Still Basking

img_6284If we were having coffee today, I’d realize I hadn’t seen you in a week so I guess I’d simply have to mention my latest review.  It’s a little bit of a redo since I’ve already posted about it but consider this: the review was so good, I think it deserves two posts.

If an author is a scone, reviews are the butter and jam.  They are a source of validation, although they can sometimes be the source of consternation.  The best reviews are unsolicited, but writers can also submit books for review.  I hope that doesn’t surprise you but surely you didn’t think those newspaper or magazine book reviews were random, did you?  It is always a gamble.  Not every book is for every person so you never quite know how your book will be received.

In a way, this was a random review since the reviewer expressed interest in the book.  Some reviews, like on Amazon or other sales outlets are pretty much a surprise. “Oooo, look, a new review!” I’ll say when I notice it.  But when you submit to a reviewer the waiting game starts.  There is a period of anticipation as you wonder, will they like it?  Will they not like it?  Will the simply post something like, “Meh … yeah, it’s a book,” or “wow, what a lot of words.” But wow, when it is finally out and you read things like, “Thomas Fenske is an incredible talent and an author whose work radiates throughout,” it tends to make one’s heart beat a little harder for a few minutes.

But that’s just me. You can check it out for yourself here.

I guess it sounds like I’m reviewing the review, but really, I’m humbled by the reviewer’s reaction and elated. I want to share it from the highest mountaintop.  But I guess quietly talking over a steaming cup of coffee will have to do.  Now, for some reason I’m hungry.  Scone?

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Thomas Fenske is an author living in NC. He encourages you to leave reviews for your reads … they are important to an author.  A simple review on Amazon can be a big deal to the success of the book.  It doesn’t have to be long, “really enjoyed it” will do.  Even “Meh” helps … it’s something of a numbers game.
Check out his web page at http://thefensk.com

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Gobsmacked!

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I have to admit, this review left me completely gobsmacked.  If you’ve been on the fence about reading my novel The Fever, this should serve as a tie-breaker.

Catch THE FEVER!

http://redheadedbookloverblog.com/2018/02/19/fever-thomas-fenske/

Avoiding shelter …

Public domain image, royalty free stock photo from www.public-domain-image.com

If we were having coffee today I’d tell you about the lost dog.  It belongs to my son’s family, slipped out a week ago when a gate was apparently left ajar.

Sadly, Bert is a bit long in the tooth, an older dog with a variety of mild illnesses.  Partially blind, not too worldly.  Poof.  Gone.

We’ve joined the search, but I’ve been here before and it is harder than trying to find the proverbial needle in a haystack.  We’ve all done all the usual things.  It is just amazing how completely they can disappear in such a short period of time. I half-expect them to show up on the island of odd socks or the valley of the missing coat-hangers.  They disappear that completely.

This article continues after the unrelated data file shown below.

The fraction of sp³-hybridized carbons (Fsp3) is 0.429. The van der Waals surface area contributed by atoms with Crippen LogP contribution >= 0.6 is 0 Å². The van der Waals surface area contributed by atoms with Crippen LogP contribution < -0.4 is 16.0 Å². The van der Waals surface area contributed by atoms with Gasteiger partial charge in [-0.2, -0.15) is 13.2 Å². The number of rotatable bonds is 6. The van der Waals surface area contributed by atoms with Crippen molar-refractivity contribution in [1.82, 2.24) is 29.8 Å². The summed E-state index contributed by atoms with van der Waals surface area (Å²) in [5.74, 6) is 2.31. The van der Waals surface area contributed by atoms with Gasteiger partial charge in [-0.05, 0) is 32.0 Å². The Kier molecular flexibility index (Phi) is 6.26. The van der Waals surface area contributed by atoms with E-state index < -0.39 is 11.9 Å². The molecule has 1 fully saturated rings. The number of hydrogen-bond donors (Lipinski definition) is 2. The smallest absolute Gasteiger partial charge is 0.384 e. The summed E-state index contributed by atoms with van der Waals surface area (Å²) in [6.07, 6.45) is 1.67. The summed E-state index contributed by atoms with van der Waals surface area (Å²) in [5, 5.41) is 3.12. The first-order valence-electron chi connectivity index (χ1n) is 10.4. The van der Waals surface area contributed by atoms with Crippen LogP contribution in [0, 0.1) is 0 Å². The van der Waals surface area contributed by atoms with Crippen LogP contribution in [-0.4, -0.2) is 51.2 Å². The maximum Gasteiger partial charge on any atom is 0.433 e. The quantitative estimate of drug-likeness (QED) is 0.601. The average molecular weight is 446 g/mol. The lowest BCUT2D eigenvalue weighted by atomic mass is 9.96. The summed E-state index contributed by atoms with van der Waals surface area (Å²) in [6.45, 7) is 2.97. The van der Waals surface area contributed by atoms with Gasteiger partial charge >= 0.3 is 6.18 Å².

They live three towns west of us, and the shelter for that county/town is on the eastern side of town; it is actually closer to us than it is to them.  So, we’ve been going to the shelter.  There are no happy dogs or cats at the shelter.  Excited, yes. Running the gauntlet in the hall of the German Shepherds is evidence of that.  There was no Bert, either.

When we first arrived, there was a woman there with a quiet dog sitting patiently by her side.  I thought she was perhaps in the midst of adopting.  Quite the opposite.

As we returned we witnessed her handing over the leash and walking out the door.  The dog moved to follow her, was stopped by the leash, looked back and then forward at the closing door, a look of total confusion on her face. Then we could see a distinct look of realization and resignation flash over her face.  Welcome to the shelter, right?

We just lost a dog last July, by natural causes.  We have ten cats.  We are overrun.  But we were sorely tempted by this dog, Daisy.

We followed up on Daisy’s status.  She was almost immediately adopted.  We’re both happy for her, but we’re also just a little sad.  We got totally involved and invested in that few seconds.  But we’re both hopeful that she found her forever home.

Bert’s still missing.  We’re checking the shelter online now.  They update their webpage hourly, which we know for sure now.

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You can find out more about Thomas Fenske at http://thefensk.com … the Kindle version of his novel THE FEVER is on sale for $1.99 for the rest of February.

Shoutout Sunday

It’s not just me, others are catching THE FEVER too.

Books by Marianne Reese

My Shoutout this week goes to author Thomas Fenske. I caught the reading fever from his book ‘The Fever’. Here is my five-star review:

I had the “I can’t stop reading this book” fever! An enjoyable read with a great storyline.

The protagonist, Sam, is obsessed with the lore of a gold mine and spends countless days/hours in his quest to find it. The characters were all likable, and I loved the uniqueness of their names.

This story is a reminder of how catching ‘the fever’ can consume your life, impact your relationships, and affect your moral compass. It also touches on the preparation needed when delving into an expedition full of unknowns.